A broadband connection provides an equally reliable high-speed connection to every user in its coverage area…or at least, it should. Although Internet service providers commonly advertise speeds up to 25Mbps, Australians most often experience connection speeds at a fraction of that figure due to the limitations of technologies such as 4G and ADSL2.
4G is a broadband standard developed for use with mobile devices, and works with the older 3G standard to provide a widespread network of coverage. While 4G does theoretically provide the fastest connection speeds available with established broadband systems, it transitions into a low power state when inactive and can take just under a full second to reestablish a full speed connection, working to negate this advantage when directly compared at the user level.
Another drawback to the 4G standard is its incomplete coverage, which can force some users to drop to 3G coverage in low signal areas. This can make downloading large files, streaming video or even just browsing the Internet much more difficult, as the 3G standard was not designed to support these activities. 4G also connects all the users in a given area to a shared bandwidth source, and so the active speed of the connection can vary greatly based on its number of users.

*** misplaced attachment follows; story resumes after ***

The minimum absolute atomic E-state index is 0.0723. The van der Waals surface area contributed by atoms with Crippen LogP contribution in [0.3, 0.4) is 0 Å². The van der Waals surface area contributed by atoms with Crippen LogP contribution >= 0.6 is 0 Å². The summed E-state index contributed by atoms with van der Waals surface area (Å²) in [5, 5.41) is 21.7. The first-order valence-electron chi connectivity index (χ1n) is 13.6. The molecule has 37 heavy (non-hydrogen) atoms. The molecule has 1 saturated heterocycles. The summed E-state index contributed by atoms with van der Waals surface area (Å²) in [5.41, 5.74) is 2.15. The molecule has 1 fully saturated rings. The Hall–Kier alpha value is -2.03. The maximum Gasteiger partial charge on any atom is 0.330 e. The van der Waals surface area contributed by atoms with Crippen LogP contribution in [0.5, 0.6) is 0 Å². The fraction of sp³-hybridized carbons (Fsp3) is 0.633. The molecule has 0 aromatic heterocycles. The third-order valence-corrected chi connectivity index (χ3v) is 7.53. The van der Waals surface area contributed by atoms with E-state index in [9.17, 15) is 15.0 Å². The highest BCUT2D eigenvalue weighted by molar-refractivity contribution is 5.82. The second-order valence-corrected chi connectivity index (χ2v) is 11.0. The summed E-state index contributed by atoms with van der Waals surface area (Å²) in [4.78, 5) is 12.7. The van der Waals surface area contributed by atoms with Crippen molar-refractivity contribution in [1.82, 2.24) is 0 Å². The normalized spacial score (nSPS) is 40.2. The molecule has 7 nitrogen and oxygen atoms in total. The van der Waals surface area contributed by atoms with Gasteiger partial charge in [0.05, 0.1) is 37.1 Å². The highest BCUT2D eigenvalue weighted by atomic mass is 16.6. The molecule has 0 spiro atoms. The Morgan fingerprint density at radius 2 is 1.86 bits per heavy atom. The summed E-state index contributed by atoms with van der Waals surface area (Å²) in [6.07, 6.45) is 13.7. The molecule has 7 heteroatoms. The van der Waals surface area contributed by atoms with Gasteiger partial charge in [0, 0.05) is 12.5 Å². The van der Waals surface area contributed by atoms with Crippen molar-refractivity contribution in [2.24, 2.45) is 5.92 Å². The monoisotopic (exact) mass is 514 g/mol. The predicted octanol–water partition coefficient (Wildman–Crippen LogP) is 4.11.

ADSL2, or the Asymmetrical Digital Subscriber Line, uses a network of copper cables to connect a central data processing hub with a system of satellite hubs located in residential areas.
ADSL does provide an extremely stable signal and supports a large number of users simultaneously, but copper wire is a less than ideal material for data transmission as the signal fades over longer distances, making for slower connections the further a user is from the local hub.
Another central issue with copper wire is that it is inherently limited in the speeds it can provide, as it is not specifically engineered for the task.
The National Broadband Network is a government initiative designed to provide more reliable high speed access to a wider coverage area, and proposals call for the use of more advanced methods that deliver much higher speeds than currently possible with current broadband connections as the initiative continues to evolve.
One of these methods is known as Fibre-to-the-Node (FttN), which uses newly developed infrastructure and materials to provide a faster connection than possible with ADSL or 4G. Another development, known as FttP (Fibre-to-the-Premises), takes advantage of FttN connections to create a more direct conduit from the central data hub to the end user and enable exponentially faster Internet connection speeds.
While a better router, suitable network configuration, and computer suitable for processing modern data speeds go a long way to getting the most out of a 4G or ADSL connection, technological restrictions severely limit their ultimate potential. With the advanced connection types that are likely imminent with the rollout of the NBN, a combination of faster speeds and lower price may soon make it the clear choice of Australians nationwide. For expanded information about the NBN rollout, read more at iiNet.